WHAT IS RUN FOR THE REEF?
The Fund is maintained under the auspice of JCU and is governed by an independent board. It is this board that selects the project in which will become the beneficiary for funds raised through the Tropical Journeys Great Barrier Reef Marathon Festival and individual fundraising via Everyday Hero.
From each registration in the Steve Moneghetti Marathon and the Sheraton Mirage Grand Resort Half Marathon, $20 is donated directly to the fund. To date we have raised over $80,000. Runners are encouraged to assist where possible by setting up an Everyday Hero account and calling on their peers to donate and support them in their endeavours to achieve new goals.
1. Raise awareness of the value of the Great Barrier Reef
2. Raise awareness of the fragility of the Great Barrier Reef
Why? The Great Barrier Reef is one of the Seven Wonders of the Natural World.
It is Australia’s most remarkable natural asset. World heritage listed, the reef is home to the worlds largest abundance of marine life, picturesque tropical islands and beautiful sun-soaked golden beaches. The Great Barrier Reef supports Australia and our local economies to the tune of over 6 billion in revenue each year through tourism and fishing.
Sir David Attenborough
Run for the Reef is currently funding research into the relationship the MEGAMOUTH species have with the Great Barrier Reef.
Whale Sharks were added to the International Union for the Conservation of Nature (IUCN) Endangered Species List in July 2016 making the research undertaken by the Run for the Reef funded project is uniquely important.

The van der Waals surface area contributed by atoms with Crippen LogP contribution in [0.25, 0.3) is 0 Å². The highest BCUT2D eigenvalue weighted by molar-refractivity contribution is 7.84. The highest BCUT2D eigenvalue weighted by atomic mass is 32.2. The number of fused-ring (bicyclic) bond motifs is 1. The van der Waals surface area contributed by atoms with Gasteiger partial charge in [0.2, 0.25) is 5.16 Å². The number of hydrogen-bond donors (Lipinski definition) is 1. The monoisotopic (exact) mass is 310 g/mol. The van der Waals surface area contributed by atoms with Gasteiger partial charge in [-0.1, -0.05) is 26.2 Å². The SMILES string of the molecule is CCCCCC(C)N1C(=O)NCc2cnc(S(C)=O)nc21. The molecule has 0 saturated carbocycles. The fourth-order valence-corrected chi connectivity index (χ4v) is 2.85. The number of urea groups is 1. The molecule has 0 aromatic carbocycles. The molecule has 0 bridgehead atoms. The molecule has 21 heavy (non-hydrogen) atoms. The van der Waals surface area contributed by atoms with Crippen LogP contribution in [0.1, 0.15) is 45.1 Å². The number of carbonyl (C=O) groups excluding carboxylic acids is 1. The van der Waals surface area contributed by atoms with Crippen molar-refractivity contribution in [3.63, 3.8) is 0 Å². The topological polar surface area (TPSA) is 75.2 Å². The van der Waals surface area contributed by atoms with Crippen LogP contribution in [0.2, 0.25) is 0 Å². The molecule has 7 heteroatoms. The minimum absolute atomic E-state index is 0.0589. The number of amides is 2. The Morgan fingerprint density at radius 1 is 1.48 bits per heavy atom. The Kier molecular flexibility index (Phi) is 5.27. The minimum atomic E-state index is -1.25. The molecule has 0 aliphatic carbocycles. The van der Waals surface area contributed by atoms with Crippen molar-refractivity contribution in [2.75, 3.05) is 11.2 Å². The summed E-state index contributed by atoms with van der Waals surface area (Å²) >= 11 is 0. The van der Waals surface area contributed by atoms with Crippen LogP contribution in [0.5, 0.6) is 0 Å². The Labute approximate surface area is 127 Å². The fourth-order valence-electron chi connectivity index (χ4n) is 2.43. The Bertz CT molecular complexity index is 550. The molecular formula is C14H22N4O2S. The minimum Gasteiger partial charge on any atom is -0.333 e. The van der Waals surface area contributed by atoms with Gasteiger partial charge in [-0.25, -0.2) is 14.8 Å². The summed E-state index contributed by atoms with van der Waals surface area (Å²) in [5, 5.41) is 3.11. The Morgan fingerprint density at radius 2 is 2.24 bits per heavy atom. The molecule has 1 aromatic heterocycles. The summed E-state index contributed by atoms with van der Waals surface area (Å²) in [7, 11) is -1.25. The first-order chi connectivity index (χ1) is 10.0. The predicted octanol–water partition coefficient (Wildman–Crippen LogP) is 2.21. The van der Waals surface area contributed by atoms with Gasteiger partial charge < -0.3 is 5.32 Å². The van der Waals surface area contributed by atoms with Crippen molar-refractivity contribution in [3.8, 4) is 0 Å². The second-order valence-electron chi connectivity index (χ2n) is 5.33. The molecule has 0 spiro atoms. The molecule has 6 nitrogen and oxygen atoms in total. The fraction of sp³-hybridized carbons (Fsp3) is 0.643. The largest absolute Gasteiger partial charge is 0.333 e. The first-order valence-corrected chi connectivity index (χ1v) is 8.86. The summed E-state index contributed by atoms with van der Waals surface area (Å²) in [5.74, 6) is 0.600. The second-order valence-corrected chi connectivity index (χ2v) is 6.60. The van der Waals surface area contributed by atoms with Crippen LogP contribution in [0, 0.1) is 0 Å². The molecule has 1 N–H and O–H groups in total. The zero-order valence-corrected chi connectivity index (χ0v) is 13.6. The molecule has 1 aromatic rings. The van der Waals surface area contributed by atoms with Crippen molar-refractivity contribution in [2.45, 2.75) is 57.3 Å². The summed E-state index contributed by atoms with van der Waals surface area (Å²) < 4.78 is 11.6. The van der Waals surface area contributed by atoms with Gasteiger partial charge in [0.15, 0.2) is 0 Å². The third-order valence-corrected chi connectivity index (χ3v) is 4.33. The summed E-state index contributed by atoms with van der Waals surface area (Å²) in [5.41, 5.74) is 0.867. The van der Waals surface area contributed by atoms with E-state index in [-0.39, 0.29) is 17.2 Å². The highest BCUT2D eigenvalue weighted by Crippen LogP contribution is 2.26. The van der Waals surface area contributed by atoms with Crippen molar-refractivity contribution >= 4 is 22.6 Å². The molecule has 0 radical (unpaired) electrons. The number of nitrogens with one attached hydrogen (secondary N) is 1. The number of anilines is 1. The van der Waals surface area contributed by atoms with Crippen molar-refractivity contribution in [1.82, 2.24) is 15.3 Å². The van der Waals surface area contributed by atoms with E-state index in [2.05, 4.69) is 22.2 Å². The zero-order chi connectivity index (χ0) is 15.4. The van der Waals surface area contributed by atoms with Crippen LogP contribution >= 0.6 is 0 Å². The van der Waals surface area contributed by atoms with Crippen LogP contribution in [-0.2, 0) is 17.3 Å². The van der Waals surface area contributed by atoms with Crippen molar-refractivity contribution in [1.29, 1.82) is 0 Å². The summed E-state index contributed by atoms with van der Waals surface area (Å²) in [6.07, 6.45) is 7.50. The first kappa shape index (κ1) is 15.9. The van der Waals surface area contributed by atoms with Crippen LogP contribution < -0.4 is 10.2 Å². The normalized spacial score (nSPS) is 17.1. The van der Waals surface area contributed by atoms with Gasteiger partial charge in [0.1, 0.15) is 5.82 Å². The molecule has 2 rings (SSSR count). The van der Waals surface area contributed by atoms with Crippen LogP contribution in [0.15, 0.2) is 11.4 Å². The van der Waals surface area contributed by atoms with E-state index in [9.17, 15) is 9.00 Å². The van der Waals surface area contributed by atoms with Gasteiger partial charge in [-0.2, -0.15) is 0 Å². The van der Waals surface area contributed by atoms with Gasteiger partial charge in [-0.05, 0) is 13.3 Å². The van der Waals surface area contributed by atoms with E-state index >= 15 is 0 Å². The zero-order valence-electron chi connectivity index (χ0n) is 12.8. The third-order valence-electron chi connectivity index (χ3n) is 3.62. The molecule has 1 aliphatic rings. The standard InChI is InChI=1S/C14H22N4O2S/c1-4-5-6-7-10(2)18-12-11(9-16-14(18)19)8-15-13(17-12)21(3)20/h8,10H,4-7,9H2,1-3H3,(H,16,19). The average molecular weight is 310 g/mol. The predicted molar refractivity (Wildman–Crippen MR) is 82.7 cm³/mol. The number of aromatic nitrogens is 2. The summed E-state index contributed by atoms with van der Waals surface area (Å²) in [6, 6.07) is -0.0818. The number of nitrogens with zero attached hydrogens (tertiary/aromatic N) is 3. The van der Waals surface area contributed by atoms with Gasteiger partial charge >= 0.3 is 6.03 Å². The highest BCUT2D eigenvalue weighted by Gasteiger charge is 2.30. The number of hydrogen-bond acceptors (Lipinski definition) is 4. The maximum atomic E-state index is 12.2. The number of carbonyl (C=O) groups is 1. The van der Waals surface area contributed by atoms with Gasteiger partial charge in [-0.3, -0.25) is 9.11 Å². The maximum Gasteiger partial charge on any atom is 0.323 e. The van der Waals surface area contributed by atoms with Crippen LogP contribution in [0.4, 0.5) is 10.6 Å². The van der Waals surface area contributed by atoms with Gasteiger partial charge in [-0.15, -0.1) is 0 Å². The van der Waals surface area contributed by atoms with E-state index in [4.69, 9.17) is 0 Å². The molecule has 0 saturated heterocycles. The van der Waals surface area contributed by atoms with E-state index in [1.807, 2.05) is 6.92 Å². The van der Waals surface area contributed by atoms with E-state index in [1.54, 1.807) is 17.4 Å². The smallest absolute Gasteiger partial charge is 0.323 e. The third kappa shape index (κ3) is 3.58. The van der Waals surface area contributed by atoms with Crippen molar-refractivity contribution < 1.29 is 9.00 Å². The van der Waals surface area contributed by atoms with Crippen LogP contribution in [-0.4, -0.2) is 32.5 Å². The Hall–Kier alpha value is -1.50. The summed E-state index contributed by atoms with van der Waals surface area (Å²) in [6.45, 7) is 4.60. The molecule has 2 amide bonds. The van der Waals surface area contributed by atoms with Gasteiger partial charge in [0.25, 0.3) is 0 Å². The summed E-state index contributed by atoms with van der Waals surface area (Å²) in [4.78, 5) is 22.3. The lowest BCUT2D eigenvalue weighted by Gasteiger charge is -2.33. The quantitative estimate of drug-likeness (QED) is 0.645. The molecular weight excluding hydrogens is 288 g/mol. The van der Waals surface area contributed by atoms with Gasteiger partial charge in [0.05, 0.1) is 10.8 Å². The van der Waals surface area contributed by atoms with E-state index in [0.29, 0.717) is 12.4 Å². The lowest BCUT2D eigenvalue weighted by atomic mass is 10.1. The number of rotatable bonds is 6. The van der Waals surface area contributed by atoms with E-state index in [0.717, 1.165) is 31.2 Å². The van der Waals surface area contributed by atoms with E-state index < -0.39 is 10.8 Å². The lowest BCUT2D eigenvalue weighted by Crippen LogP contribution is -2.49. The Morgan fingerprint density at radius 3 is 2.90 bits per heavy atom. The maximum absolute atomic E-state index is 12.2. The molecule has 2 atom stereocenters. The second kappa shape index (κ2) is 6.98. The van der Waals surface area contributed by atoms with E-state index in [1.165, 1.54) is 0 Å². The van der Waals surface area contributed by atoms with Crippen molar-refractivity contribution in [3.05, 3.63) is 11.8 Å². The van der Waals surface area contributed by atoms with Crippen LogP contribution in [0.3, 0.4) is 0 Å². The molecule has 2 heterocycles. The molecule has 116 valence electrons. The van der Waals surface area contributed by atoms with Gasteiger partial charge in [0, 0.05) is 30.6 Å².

All funds raised by go directly to the James Cook University Run for the Reef research team in partnership with Biopixel who are studying the behaviour of Whale Sharks and Manta Rays.
The waters off the north east coast of Australia remain a mystery to scientists, with little to no data about whale sharks and manta rays in this area. While we know these charismatic plankton feeders have a circumtropical distribution through all tropical and warm temperate seas, we don’t know much about their habitat use, population demography, movement patterns and occurrence on the Great Barrier Reef (GBR) and Coral Sea.
WHY IS IT IMPORTANT?
Whale sharks are listed as endangered and manta rays as vulnerable on the International Union for Conservation of Nature (IUCN) Red List. The megamouth project aims to determine the significance of the GBR for the sustainability of these species and to identify implications for species management and conservation if whale sharks and manta rays move across international borders into territories where they are still exploited. As biological processes shift due to the changing environment, we could be losing important habitats for these species, or potentially losing these species from sections of the GBR, without knowing they were there.START FUNDRAISING